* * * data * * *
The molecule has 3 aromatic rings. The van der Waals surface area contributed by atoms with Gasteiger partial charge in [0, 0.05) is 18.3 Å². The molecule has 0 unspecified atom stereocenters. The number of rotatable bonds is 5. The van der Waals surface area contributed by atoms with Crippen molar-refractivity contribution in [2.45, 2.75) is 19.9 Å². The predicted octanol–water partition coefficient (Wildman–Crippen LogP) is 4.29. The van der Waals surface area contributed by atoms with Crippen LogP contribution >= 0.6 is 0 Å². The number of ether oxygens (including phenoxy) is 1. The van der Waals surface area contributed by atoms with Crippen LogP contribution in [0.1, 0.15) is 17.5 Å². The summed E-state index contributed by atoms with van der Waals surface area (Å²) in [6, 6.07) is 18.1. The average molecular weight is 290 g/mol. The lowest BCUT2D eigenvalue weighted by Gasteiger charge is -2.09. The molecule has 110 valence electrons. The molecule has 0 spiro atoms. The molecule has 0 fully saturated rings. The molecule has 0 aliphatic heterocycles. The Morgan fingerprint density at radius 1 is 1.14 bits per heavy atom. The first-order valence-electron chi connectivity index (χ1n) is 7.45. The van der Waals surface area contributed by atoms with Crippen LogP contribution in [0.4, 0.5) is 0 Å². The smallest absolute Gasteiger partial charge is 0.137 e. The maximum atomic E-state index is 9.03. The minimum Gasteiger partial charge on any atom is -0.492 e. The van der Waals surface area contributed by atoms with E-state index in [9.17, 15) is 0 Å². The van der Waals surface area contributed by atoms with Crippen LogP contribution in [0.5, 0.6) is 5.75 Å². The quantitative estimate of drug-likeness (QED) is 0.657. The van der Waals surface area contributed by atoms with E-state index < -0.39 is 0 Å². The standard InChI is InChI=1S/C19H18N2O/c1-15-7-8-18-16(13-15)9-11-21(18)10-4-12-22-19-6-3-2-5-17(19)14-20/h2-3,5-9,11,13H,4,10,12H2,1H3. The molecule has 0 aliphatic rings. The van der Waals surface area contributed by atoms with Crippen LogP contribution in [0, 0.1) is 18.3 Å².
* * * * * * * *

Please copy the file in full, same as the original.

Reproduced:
The molecule has 3 aromatic rings. The van der Waals surface area contributed by atoms with Gasteiger partial charge in [0, 0.05) is 18.3 Å². The molecule has 0 unspecified atom stereocenters. The number of rotatable bonds is 5. The van der Waals surface area contributed by atoms with Crippen molar-refractivity contribution in [2.45, 2.75) is 19.9 Å². The predicted octanol–water partition coefficient (Wildman–Crippen LogP) is 4.29. The van der Waals surface area contributed by atoms with Crippen LogP contribution >= 0.6 is 0 Å². The number of ether oxygens (including phenoxy) is 1. The van der Waals surface area contributed by atoms with Crippen LogP contribution in [0.1, 0.15) is 17.5 Å². The summed E-state index contributed by atoms with van der Waals surface area (Å²) in [6, 6.07) is 18.1. The average molecular weight is 290 g/mol. The lowest BCUT2D eigenvalue weighted by Gasteiger charge is -2.09. The molecule has 110 valence electrons. The molecule has 0 spiro atoms. The molecule has 0 fully saturated rings. The molecule has 0 aliphatic heterocycles. The Morgan fingerprint density at radius 1 is 1.14 bits per heavy atom. The first-order valence-electron chi connectivity index (χ1n) is 7.45. The van der Waals surface area contributed by atoms with Crippen LogP contribution in [0.4, 0.5) is 0 Å². The smallest absolute Gasteiger partial charge is 0.137 e. The maximum atomic E-state index is 9.03. The minimum Gasteiger partial charge on any atom is -0.492 e. The van der Waals surface area contributed by atoms with E-state index in [9.17, 15) is 0 Å². The van der Waals surface area contributed by atoms with Crippen LogP contribution in [0.5, 0.6) is 5.75 Å². The quantitative estimate of drug-likeness (QED) is 0.657. The van der Waals surface area contributed by atoms with E-state index < -0.39 is 0 Å². The standard InChI is InChI=1S/C19H18N2O/c1-15-7-8-18-16(13-15)9-11-21(18)10-4-12-22-19-6-3-2-5-17(19)14-20/h2-3,5-9,11,13H,4,10,12H2,1H3. The molecule has 0 aliphatic rings. The van der Waals surface area contributed by atoms with Crippen LogP contribution in [0, 0.1) is 18.3 Å².